Interview: The Young Heart of Balmain

by Roza Sinaysky | 28.02.14

Olivier Rousteing (creative director and head designer at Balmian) is a rare bread of fashion designers. He is the youngest designer since Yves Saint Laurent to take over an established Parisian fashion house. Since the French are not known for the open minded approach when it comes to fashion traditions, this is a big deal. To be 27 years old and have a whole fashion empire like Balmian in your hands takes a lot of confidence, knowledge and motivation and Olivier certainly got all that.

Olivier greets me in his atelier (or as he likes to call it his “universe”) his energetic and friendly and interviewing him was an incredible experience. I wrote all about it on Buro.24/7.ru and I thought it’s time for the English version (demanded by many). So here goes, my interview with one of Riri’s besties and the most exciting young voices in fashion today. All images by Nicolas Kantor

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We can really see the Balmain spirit and your individuality here. Please tell us about this space.

You can really see all my moods and inspirations here, but it’s not only about the clothes and the work, I also like to have my personal objects around me so I feel connected to myself all the time, like the Miami Vice dvd’s and some letters from friends and family. What I like about it is that it’s in central Paris, my office, the atelier and the shop are very near each other so it’s very convenient.

Looks like you turned Balmian into a young and a more fun and sexy brand, does it has something to do with your age and connection to the modern couture?

First thing I did when I started my job here is deciding to style the looks and the show myself, for me it seemed very old fashioned to have an outside stylist or consultant to tell me how my clothes can look good. I have my own language, my own aesthetic that is transformed in everything that we do here at Balmain. It’s all a way to express myself and I want people to see that.

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You joined Balmain when you were only 25 – and just after Christophe Decarnin’s, the man who put the house in the highlight again, departure. How did you deal with that pressure?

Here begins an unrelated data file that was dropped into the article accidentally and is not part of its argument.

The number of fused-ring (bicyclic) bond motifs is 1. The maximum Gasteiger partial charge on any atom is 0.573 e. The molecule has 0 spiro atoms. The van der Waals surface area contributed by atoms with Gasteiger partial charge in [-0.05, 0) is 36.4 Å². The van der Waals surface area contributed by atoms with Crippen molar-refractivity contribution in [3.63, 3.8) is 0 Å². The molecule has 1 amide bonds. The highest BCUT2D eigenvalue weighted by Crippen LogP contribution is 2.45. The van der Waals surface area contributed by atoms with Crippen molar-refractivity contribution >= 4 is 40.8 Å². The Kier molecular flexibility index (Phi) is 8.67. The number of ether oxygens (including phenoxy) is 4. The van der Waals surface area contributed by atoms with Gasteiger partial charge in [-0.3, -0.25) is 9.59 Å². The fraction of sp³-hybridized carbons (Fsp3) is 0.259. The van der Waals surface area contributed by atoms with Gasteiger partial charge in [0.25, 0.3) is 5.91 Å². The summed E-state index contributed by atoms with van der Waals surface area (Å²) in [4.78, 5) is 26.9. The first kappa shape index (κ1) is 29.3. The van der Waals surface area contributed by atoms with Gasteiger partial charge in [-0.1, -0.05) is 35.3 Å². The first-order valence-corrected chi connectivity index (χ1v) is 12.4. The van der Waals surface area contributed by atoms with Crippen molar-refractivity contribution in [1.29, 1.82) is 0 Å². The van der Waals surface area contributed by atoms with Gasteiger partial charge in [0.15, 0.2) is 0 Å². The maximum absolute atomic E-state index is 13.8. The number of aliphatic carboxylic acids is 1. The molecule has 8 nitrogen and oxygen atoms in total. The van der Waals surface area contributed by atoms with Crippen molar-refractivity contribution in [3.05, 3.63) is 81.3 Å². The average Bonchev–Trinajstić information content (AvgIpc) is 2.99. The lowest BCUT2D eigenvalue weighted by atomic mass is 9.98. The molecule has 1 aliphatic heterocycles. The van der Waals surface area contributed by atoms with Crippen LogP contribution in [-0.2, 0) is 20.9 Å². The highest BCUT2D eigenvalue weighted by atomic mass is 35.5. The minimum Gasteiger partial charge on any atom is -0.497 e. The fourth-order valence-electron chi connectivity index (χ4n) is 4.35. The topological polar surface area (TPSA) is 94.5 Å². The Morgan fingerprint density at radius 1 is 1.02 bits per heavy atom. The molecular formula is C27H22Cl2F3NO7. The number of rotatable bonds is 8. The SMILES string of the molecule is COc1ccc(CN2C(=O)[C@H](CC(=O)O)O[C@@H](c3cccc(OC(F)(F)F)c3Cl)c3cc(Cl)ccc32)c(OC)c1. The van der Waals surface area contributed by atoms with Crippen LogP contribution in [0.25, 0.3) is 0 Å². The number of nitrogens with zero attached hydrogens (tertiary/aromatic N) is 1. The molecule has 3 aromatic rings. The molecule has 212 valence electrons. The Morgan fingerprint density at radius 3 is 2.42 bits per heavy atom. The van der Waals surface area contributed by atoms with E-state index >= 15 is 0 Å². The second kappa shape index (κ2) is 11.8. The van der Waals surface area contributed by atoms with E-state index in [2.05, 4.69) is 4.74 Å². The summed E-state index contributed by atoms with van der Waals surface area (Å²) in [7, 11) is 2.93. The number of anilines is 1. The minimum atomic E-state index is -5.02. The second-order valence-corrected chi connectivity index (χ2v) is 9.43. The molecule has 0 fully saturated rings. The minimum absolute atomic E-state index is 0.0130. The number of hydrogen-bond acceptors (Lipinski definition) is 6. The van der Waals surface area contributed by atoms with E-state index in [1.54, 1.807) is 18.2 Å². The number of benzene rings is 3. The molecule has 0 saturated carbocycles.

I am a very independent person. I left my parents home in Bordeaux at the age of 18 and went to study fashion in Italy. Shortly after I was an intern at Cavalli and from then things moved really fast and I got a job at Balmain as a design assistant to Christophe Decarnin when I was 23. When they offered me the position I couldn’t believe it, I thought they will give it to some big designer like Tom Ford for example but they really believed in me and in my vision and although it was a risk to take on someone so young they offered me the job. The pressure can be scary but I come from a background where I had to fight for what I have, I am adopted and had to prove myself all my life. But I know I always get my way by working hard and fighting for it. It’s important to remember it’s just clothes and have proportions in life and I want to keep this spirit. 

And how is you Balmain team – you might have taken a lot of young and talented people with you when came to the house as a creative director.

I love my work because I work with a great team, and even though this is a very traditional maison all my team is so young. We are like a family here we spend all our week together and so it’s important for me to have a good environment. I don’t feel like I am working so hard because I am in good company all the time. We stay late in the studio and we like to play loud music and dance. The team has been here since I worked here as an assistant so we already developed a good dynamic. It’s important to have fun and enjoy your work.